I want to point our here that you can change this pane so that it shows all footnotes, all endnotes, and then other information. So if I wanted to switch to my display of footnotes, I could just select this option and see the footnotes. I want to close this again to get it out of the way. Let's take a look at what this document would look like when we printed it. I'm going to come down here, and click the Print Layout button. What that'll do is it'll turn our document into regular Print Layout View, so we can preview it. I'll go to the very first page here and start scrolling down.
Actually, it might be easier just to change the magnifications so you can see a whole page at a time. What you're seeing here is the document and here are your footnote markers. They're very tiny. But your footnotes are at the bottom of the page. This of course is footer. If we go to the next page, we can see that there are no footnotes here. But if you remember we put one on page 3, and there it is. We also put an endnote on page 3. But that endnote is not appearing here. Instead, that should appear at the end of the document.
So if we scroll to the end, sure enough we see that endnote. I'm going to go back to the first page and go back to the view where we can actually read this. There are a few things to keep in mind for this. First of all, footnotes are numbered with Arabic numbers, and endnotes are numbered with lowercase Roman numerals. If you insert another footnote or endnote, Word will renumber the other footnotes and endnotes accordingly. So we'll just do that in this view. We'll put one right here. Notice we've got footnote number 1 right here. We've got footnote number 2 here.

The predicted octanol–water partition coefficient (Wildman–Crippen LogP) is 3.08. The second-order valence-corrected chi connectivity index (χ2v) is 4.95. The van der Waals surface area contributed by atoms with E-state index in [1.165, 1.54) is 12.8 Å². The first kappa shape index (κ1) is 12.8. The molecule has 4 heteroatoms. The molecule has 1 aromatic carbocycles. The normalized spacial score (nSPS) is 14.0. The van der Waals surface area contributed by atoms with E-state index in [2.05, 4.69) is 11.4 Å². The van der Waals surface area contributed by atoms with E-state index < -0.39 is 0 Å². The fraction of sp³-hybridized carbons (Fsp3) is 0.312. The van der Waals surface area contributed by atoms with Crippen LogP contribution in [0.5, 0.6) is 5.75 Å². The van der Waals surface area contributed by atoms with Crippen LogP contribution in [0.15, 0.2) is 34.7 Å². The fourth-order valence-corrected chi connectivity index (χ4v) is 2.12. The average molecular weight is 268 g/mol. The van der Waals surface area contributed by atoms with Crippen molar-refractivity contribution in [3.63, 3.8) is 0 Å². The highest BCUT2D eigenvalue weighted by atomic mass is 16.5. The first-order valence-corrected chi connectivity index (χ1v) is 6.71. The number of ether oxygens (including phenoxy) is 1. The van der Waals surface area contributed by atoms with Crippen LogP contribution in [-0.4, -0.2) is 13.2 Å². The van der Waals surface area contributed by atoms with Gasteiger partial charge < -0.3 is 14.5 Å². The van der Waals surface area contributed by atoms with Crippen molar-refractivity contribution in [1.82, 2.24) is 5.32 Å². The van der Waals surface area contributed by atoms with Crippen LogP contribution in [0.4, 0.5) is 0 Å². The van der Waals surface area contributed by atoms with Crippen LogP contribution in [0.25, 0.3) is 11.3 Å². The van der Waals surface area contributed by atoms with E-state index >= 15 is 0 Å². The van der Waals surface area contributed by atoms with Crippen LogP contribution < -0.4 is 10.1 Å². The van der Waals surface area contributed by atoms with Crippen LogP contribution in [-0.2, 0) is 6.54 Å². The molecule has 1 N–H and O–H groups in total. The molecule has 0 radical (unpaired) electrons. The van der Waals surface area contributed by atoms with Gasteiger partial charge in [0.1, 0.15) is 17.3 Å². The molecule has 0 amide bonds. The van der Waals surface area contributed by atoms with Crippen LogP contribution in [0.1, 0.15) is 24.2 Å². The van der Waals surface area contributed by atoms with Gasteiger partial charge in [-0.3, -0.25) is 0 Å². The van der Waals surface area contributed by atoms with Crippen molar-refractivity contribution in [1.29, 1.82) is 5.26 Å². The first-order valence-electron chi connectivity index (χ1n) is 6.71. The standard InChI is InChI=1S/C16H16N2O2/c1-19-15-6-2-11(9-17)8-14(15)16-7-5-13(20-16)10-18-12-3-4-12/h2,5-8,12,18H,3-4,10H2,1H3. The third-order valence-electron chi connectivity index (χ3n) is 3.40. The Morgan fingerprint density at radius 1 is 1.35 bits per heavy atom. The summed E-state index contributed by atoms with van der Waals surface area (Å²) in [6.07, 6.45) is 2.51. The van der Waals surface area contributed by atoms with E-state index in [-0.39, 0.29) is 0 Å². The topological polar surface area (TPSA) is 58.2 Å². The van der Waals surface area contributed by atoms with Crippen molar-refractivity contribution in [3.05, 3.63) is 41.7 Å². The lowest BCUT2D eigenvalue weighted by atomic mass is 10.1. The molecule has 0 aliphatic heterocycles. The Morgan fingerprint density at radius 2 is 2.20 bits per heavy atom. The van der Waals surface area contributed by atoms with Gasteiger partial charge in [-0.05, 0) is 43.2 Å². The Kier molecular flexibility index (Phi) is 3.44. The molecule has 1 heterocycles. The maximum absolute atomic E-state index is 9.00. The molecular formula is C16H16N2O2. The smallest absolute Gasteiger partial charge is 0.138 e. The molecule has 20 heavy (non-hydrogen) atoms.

Also if you point to them, it'll show you what the footnote is. I'm going to click the Footnote button. What it's done is its Print Layout View now. So it brought us to the bottom of the page. So we can enter the footnote right in the page and it's re-numbered the other footnotes after it. So we could type in our footnote. This is the footnote. As you're seeing we can also insert footnotes or endnotes in Print Layout View, which is good. You can also delete a footnote or endnote.
To do that, all you need to do is delete its marker from the document. So maybe I want to delete the one I just put in. I can scroll up, find it in the document, select it, just drag right over it, and press Delete. When you delete it from the document, if you scroll down now, you'll see that it's gone. If you want to use a custom footnote or endnote marker, you'll need to use the Footnote and Endnote dialog. So I'll just click anywhere in the document here. I'm going to pull down the Insert menu and I'm going to choose Footnote. That brings up the Footnotes and Endnotes dialog.
What you can do here is you can tell it what you want to insert. You can also change the format for the item that you want to insert. You can use custom marks. You can type in acustom mark here. You can use the Symbol dialog to choose a custom mark if you like. You can also use this dialog to convert footnotes into endnotes, or endnotes into footnotes, or you could just swap them both if you've got them both in your document. Word will do all that automatically for you. That's footnotes and endnotes in a nutshell.
It's pretty simple. I think I would have killed to have this when I was in college.